0 London's parks accused of 'creeping privatisation' of public spaces

Proliferation of music festivals and other events across capital's green spaces means disruption and restrictions to access for residents

Access to parks across London is being increasingly restricted by corporate events such as music festivals, a researcher has found, linking it to "creeping privatisation" of public space.

Findings presented at the Royal Geographical Society's annual conference on Friday show that, more than ever before, London parks are being rented out to private companies as councils seek to boost revenue to fund key services.

Dr Andrew Smith, an urban geographer from the University of Westminster, studied the use of Finsbury Park, Gunnersbury Park and Brockwell Park and found councils were increasingly over-reliant on them as commercial assets.

The trend towards bigger and more frequent festivals in parks highlights the pressure councils are under to generate income under austerity, he said.

"It's for good reason - they're desperately trying to find ways of making revenue, but it's got to the point where we need to think about protecting parks from local authorities' exploitation."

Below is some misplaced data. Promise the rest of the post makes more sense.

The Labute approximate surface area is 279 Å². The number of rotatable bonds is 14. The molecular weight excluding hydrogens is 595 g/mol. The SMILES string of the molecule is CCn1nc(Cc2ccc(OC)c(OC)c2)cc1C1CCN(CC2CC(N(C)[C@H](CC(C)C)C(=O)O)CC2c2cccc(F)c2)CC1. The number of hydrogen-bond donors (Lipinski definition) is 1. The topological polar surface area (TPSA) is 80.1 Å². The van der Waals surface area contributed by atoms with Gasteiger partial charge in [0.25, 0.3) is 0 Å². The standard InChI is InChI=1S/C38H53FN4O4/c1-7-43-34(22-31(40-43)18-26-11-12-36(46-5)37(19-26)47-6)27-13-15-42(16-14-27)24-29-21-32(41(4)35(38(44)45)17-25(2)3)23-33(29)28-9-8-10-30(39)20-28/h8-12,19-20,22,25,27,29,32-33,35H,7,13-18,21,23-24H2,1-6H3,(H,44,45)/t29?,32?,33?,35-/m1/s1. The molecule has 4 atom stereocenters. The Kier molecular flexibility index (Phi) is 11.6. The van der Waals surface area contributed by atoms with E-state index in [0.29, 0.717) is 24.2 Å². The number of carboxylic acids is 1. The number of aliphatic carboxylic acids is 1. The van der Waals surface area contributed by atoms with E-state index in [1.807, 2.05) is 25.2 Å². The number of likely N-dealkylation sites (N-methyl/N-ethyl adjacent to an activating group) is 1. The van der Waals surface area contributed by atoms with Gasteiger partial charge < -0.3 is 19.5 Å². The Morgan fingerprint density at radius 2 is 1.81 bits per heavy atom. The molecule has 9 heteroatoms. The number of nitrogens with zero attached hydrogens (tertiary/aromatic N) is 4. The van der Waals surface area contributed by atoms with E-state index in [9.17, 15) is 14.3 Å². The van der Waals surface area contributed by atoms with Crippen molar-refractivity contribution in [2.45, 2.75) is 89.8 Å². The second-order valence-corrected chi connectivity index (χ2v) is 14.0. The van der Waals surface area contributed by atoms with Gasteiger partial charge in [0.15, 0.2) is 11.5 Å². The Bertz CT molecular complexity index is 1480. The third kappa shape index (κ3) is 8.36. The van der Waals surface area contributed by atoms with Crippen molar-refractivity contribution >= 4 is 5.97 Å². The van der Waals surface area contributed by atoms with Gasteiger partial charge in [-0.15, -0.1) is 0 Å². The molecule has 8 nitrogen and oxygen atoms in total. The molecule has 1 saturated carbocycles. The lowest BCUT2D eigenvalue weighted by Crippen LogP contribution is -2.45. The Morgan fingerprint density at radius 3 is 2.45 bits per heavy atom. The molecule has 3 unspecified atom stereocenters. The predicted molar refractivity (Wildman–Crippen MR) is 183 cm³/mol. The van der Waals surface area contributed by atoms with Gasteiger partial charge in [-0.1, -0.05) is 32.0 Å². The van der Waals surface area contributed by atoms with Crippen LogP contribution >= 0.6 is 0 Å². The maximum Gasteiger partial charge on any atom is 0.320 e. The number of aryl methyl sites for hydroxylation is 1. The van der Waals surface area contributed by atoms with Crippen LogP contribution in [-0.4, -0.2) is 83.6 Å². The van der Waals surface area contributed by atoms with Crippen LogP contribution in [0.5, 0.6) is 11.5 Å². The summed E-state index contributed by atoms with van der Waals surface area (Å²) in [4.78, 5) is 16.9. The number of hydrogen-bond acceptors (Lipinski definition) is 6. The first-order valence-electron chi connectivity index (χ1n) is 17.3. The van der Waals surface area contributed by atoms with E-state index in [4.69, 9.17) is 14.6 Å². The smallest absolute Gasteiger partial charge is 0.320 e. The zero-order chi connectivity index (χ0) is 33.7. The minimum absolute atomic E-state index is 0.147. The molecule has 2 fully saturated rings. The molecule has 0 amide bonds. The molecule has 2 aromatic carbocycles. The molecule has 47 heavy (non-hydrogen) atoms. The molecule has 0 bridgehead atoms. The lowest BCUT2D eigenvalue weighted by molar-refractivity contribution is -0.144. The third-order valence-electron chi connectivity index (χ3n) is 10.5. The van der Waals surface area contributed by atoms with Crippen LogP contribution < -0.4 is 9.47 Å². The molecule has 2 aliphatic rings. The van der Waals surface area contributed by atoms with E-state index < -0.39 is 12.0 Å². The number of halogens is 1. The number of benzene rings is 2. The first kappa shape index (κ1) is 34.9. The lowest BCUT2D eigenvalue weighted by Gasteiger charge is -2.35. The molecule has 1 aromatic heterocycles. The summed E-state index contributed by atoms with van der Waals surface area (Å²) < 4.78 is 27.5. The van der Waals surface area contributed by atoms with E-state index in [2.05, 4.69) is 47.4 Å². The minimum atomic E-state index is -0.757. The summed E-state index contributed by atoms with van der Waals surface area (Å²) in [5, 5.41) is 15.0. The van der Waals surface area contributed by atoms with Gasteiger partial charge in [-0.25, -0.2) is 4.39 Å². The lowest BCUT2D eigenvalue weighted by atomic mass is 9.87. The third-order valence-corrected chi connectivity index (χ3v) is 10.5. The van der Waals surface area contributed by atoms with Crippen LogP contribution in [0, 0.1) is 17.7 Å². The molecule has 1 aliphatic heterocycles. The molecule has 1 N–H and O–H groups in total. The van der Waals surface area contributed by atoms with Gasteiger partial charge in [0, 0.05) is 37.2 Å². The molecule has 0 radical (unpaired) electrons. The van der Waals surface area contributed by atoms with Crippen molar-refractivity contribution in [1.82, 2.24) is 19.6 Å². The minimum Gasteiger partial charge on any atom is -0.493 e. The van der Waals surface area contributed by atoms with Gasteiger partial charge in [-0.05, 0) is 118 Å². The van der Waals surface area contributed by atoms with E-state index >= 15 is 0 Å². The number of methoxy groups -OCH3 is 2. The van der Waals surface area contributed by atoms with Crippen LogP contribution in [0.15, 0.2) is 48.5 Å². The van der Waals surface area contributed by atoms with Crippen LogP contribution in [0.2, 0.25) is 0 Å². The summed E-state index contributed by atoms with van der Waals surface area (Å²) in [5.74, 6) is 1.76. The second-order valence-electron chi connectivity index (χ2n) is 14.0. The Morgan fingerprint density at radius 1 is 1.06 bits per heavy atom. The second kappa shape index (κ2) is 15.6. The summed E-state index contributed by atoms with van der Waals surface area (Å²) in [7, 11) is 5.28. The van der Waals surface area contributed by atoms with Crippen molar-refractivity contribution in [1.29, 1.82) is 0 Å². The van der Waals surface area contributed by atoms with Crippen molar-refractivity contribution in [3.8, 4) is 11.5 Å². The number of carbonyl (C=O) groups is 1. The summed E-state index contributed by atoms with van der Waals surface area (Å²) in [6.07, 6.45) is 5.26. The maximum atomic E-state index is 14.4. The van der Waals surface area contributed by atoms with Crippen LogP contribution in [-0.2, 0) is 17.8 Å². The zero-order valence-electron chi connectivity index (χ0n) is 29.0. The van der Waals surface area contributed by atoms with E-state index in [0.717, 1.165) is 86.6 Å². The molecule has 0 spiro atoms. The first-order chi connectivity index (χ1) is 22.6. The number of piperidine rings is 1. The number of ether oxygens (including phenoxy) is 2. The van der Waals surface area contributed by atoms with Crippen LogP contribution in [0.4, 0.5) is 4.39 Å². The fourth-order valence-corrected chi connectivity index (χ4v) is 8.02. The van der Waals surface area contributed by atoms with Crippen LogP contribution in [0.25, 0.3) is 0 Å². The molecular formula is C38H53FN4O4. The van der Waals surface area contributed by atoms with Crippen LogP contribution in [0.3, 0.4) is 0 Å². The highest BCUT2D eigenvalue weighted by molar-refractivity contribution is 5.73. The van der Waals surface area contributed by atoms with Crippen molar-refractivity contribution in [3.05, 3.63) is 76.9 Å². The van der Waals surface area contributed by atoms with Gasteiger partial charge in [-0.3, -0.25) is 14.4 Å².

"If you live next to one of those parks, you not only lose the access for several weeks of the year, but you also endure the practical inconvenience, the noise and the trucks as well. It's a double whammy."

Greenwich and Lewisham councils, who share Blackheath, each allow events to be held in the park for 90 days. With an extra seven days required by the London marathon, full public access to the heath can be restricted for up to 187 days - more than half the year.

Smith cited figures to show that Battersea Park hosted approximately 99 events in 1991, compared with more than 600 by 2016. Brockwell Park was also hosting more events because Clapham Common was so often booked, he said.

Simon Hunt, the chair of the Friends of Finsbury Park group, said that since the three-day Wireless festival was first staged there in 2014, the park had effectively become a "round-the-clock commercial venue".

"For the majority of the summer months, the park is no longer open, in the proper sense, to the community. It's now reaching boiling point."

According to the group's figures, it was occupied by festivals for 113 days (including setup and de-rigging) in the first nine months of 2018 - up from just 29 days in 2015.

You can read the full article from The Guardian HERE

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